Among the great stuff was a bewitching display of translucent work by Sigmar Polke, who died of cancer just a few days before this year’s opening. And the good stuff included The Lost Astronaut, a video installation by Alicia Framis, which was at once haunting and hilarious. There was also a (real) sand bank set with deck chairs beneath a tent and a screen upon which played a movie by Agnes Varda. It should tell you a fair amount about the appetite of the new art world that this 82-year-old veteran French movie director, the widow of Jacques Demy, has reconfigured herself as an artist. I asked her what her film-making plans were.
“Theatrical films?” A Gallic shrug. “No! But art, yes. I have many projects.”
On to Schaulager to see the Matthew Barney. Eva and Adele, the Art Couple, were on my tram, both in high-collared baby-pink dresses. “These aren’t easy for the tram,” Eva fretted. My VIP card was worthless on the line but my press badge got me straight in. There was Nick Serota of the Tate, and, to my surprise, Matthew Slotover and Amanda Sharp of Frieze, the London fair.
The subsidiary fair, Volta, was crackling; there, I ran into Katelijne de Backer of the Armory.
“I didn’t think you guys went to each other’s fairs,” I said.
“We have to watch what the opposition is up to … ” de Backer twinkled, as she spun off.
Back to the main event and the Marlborough stand, where a Securitas guard was standing behind a white chain in front of three flawless black Ad Reinhardts. I remarked upon the guards to the Marlborough Gallery’s Gilbert Lloyd, who was at the desk.
“We don’t want anybody to touch one of the Reinhardts,” he said.
“It would damage it?”
“It would absolutely wreck it,” he said.
A sensible precaution in that case.
That evening in the bar at the media center, I sat with Richard Phillips and Josepine Meckseper, watching Switzerland play Spain in the World Cup. Both artists were knowledgeable spectators, down to certain U.K. problems in the goalkeeping department. Switzerland’s unexpected victory had the art world convulsing too.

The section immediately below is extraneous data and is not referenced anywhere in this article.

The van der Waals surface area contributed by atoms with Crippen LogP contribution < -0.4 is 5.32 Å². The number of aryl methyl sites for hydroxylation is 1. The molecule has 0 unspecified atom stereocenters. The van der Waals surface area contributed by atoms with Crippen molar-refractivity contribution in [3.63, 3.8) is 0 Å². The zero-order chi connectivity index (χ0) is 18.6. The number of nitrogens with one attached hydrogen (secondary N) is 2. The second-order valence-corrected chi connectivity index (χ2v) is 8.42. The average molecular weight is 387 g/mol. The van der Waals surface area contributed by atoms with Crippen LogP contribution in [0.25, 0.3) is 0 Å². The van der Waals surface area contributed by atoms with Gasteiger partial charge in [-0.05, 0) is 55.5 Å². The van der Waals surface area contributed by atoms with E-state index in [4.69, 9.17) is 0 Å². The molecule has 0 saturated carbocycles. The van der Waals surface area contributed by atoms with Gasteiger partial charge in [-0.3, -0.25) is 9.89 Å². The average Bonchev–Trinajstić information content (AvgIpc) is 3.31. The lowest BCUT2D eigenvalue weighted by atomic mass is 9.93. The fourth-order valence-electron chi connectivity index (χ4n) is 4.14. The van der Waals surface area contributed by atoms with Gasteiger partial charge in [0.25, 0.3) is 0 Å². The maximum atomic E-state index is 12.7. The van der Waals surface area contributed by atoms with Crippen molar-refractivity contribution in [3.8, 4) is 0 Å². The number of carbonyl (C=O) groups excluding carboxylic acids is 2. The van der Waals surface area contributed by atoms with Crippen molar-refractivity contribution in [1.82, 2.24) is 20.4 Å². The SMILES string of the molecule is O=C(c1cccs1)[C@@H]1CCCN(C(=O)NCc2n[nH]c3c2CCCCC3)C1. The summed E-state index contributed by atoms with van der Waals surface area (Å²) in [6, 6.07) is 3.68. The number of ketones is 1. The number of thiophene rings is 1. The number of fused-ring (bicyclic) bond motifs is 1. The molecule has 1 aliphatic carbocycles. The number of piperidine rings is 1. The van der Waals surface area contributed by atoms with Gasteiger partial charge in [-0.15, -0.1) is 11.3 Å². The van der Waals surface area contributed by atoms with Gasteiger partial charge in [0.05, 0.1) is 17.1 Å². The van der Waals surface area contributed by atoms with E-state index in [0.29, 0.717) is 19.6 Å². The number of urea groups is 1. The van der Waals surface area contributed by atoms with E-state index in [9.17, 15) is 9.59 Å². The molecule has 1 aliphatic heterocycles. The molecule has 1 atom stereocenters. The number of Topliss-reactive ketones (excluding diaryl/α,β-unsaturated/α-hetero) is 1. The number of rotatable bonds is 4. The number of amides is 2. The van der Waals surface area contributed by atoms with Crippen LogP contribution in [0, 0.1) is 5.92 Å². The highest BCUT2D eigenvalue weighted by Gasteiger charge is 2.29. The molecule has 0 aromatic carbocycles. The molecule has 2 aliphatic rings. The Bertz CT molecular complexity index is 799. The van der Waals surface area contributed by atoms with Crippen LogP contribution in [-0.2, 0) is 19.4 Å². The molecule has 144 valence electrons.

Brett Gorvey, the international co-head of contemporary art at Christie’s, sat in that same bar a while later, as did Harry Blain, who had founded the Haunch of Venison gallery, along with Graham Southern. Christie’s acquired the Haunch in February 2007, a notorious coup, which had caused the gallery to be banned from all “serious” art fairs, including Art Basel and Art Basel Miami.
Just a few days ago I had heard via Josh Baer’s The Baer Faxt that Blain and Southern had left Christie’s; there were clouds of speculation as to just why.
I said to Blain that I had heard that Haunch would be leaving its space in Burlington House.
“You know we’ve left Haunch?” he said, adding that they would be opening a new space elsewhere.
What would he call it?
“I don’t know. Something simple like ‘Blain’s,’ ” Harry said. A half-joke. “Come to the opening.”
“It was all very amicable,” he said, turning his attention to another guy with us at the bar to ask what the gentleman did.
“I work for the enemy,” he replied, sunnily, introducing himself as Alexander Montague-Sparey of Christie’s photographic department.
The whole passage, at once slow and instantaneous, was superbly polite in the haute-Anglo fashion. But it was what Henri Cartier-Bresson might have described as a “decisive moment,” and an art fair moment for sure.
Anthony Haden-Guest is the news editor of Charles Saatchi’s online magazine.